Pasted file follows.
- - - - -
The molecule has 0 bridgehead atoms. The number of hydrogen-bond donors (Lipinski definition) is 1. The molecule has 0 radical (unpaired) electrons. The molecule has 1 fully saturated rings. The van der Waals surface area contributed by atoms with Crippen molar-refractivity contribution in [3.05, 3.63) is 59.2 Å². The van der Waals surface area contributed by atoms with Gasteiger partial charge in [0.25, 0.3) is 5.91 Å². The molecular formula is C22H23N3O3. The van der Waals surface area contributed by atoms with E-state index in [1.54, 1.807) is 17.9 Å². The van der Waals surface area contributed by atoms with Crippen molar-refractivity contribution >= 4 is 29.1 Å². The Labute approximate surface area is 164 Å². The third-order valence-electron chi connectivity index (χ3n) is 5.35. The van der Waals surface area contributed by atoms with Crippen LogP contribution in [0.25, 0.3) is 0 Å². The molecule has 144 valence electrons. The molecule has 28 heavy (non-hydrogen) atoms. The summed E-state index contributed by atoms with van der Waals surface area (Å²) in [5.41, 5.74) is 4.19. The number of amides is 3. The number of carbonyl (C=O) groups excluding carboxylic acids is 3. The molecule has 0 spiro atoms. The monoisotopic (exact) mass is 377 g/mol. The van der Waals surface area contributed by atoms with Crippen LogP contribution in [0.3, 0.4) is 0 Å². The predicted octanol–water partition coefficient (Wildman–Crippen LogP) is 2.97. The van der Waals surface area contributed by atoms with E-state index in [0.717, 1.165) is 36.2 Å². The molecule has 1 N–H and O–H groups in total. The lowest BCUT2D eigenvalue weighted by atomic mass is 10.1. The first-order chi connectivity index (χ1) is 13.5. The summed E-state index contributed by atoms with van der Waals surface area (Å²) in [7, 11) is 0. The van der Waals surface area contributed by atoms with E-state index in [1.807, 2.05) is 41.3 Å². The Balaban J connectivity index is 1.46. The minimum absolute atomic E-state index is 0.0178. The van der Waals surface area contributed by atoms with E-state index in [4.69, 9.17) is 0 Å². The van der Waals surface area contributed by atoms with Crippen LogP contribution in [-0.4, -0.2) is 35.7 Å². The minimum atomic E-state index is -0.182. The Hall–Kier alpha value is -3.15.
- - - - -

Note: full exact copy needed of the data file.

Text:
The molecule has 0 bridgehead atoms. The number of hydrogen-bond donors (Lipinski definition) is 1. The molecule has 0 radical (unpaired) electrons. The molecule has 1 fully saturated rings. The van der Waals surface area contributed by atoms with Crippen molar-refractivity contribution in [3.05, 3.63) is 59.2 Å². The van der Waals surface area contributed by atoms with Gasteiger partial charge in [0.25, 0.3) is 5.91 Å². The molecular formula is C22H23N3O3. The van der Waals surface area contributed by atoms with E-state index in [1.54, 1.807) is 17.9 Å². The van der Waals surface area contributed by atoms with Crippen molar-refractivity contribution >= 4 is 29.1 Å². The Labute approximate surface area is 164 Å². The third-order valence-electron chi connectivity index (χ3n) is 5.35. The van der Waals surface area contributed by atoms with Crippen LogP contribution in [0.25, 0.3) is 0 Å². The molecule has 144 valence electrons. The molecule has 28 heavy (non-hydrogen) atoms. The summed E-state index contributed by atoms with van der Waals surface area (Å²) in [5.41, 5.74) is 4.19. The number of amides is 3. The number of carbonyl (C=O) groups excluding carboxylic acids is 3. The molecule has 0 spiro atoms. The monoisotopic (exact) mass is 377 g/mol. The van der Waals surface area contributed by atoms with Crippen LogP contribution in [0.3, 0.4) is 0 Å². The predicted octanol–water partition coefficient (Wildman–Crippen LogP) is 2.97. The van der Waals surface area contributed by atoms with E-state index in [0.717, 1.165) is 36.2 Å². The molecule has 1 N–H and O–H groups in total. The lowest BCUT2D eigenvalue weighted by atomic mass is 10.1. The first-order chi connectivity index (χ1) is 13.5. The summed E-state index contributed by atoms with van der Waals surface area (Å²) in [7, 11) is 0. The van der Waals surface area contributed by atoms with E-state index in [1.807, 2.05) is 41.3 Å². The Balaban J connectivity index is 1.46. The minimum absolute atomic E-state index is 0.0178. The van der Waals surface area contributed by atoms with E-state index in [4.69, 9.17) is 0 Å². The van der Waals surface area contributed by atoms with Crippen LogP contribution in [-0.4, -0.2) is 35.7 Å². The minimum atomic E-state index is -0.182. The Hall–Kier alpha value is -3.15.